OBJECTIVE: To determine author and journal self-citation rates in a sample of original emergency medicine (EM) research articles.METHODS: We undertook a retrospective observational study of original research articles published in 2019 in the top six English language general EM journals. Data comprised the total numbers of articles, citations, authors and self-citations for each author (author self-citations) as well as the number of articles in the reference list that had been previously published in the same journal (journal self-citations).
    RESULTS: 3213 individual authors and 581 articles were examined. Most authors did not self-cite at all although 62 self-cited five or more times in a single article. The mean (SD) and median (IQR) numbers of individual author self-citations/article/year were 0.6 (1.3) and 0 (0-1), respectively. Overall, author self-citations accounted for 2.4% of all cited articles. There was a weak positive but significant correlation between the number of individual author self-citations/article/year and the number of articles published by the author (r = 0.38, p < 0.001). There was no correlation between the journal impact factor (IF) and the author self-citation rate (r = 0.14, p = 0.79). The journals differed significantly in their author self-citation rates (p < 0.001). Annals of Emergency Medicine had the highest journal self-citation rate at 8.1% (95%CI 7.0%-9.2%) self-citations/100 citations/year, almost twice that of some other journals. There was a large but non-significant positive correlation between the journal IF and journal self-citation rates (r = 0.78, p = 0.07).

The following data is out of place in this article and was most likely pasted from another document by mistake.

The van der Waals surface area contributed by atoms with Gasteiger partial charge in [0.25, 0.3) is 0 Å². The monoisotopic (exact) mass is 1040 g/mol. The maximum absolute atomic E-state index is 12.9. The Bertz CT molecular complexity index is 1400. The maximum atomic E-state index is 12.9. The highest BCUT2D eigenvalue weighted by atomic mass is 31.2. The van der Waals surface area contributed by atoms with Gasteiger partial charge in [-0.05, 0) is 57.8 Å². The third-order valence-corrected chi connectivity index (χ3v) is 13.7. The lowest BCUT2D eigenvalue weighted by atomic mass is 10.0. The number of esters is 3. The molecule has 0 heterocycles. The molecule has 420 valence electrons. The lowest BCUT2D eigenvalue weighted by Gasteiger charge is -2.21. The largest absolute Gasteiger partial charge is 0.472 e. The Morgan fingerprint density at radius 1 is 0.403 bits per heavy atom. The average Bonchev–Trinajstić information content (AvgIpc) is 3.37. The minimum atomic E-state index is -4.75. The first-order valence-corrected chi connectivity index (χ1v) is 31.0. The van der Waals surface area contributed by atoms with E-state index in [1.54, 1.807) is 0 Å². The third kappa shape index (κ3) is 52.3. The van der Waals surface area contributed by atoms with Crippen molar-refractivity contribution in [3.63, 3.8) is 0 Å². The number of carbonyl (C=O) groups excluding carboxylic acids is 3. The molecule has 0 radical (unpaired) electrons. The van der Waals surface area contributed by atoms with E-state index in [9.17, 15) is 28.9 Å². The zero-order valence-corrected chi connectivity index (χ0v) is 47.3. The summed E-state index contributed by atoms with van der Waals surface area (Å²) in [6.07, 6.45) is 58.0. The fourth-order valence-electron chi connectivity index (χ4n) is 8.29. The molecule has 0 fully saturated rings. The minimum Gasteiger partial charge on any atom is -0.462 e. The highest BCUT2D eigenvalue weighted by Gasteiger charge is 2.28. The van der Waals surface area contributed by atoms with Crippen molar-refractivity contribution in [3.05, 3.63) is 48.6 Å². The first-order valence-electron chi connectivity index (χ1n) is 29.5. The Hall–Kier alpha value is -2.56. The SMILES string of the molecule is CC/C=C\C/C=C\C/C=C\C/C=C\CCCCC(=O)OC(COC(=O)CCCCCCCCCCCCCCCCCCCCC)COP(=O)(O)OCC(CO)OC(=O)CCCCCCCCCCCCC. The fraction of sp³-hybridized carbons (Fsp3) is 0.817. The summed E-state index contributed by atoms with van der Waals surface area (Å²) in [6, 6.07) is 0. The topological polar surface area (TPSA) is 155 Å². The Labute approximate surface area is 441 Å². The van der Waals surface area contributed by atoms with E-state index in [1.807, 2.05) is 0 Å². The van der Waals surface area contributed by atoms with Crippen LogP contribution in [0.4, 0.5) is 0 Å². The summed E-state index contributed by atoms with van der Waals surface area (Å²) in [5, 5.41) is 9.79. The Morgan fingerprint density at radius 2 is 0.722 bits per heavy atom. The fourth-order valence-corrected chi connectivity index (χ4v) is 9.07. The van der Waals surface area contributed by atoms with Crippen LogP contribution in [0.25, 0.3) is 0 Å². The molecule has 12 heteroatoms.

CONCLUSION: Both author and journal self-citation rates in the articles examined are relatively low compared to other medical and scientific disciplines.
    Keywords:  Authorship; Journal; Research; Self-citation
  9. Nature. 2021 Sep;597(7876): 329-331
    Keywords:  Publishing; Research data; Research management
  10. Zhonghua Yi Xue Za Zhi. 2021 Sep 14. 101(34): 2658-2661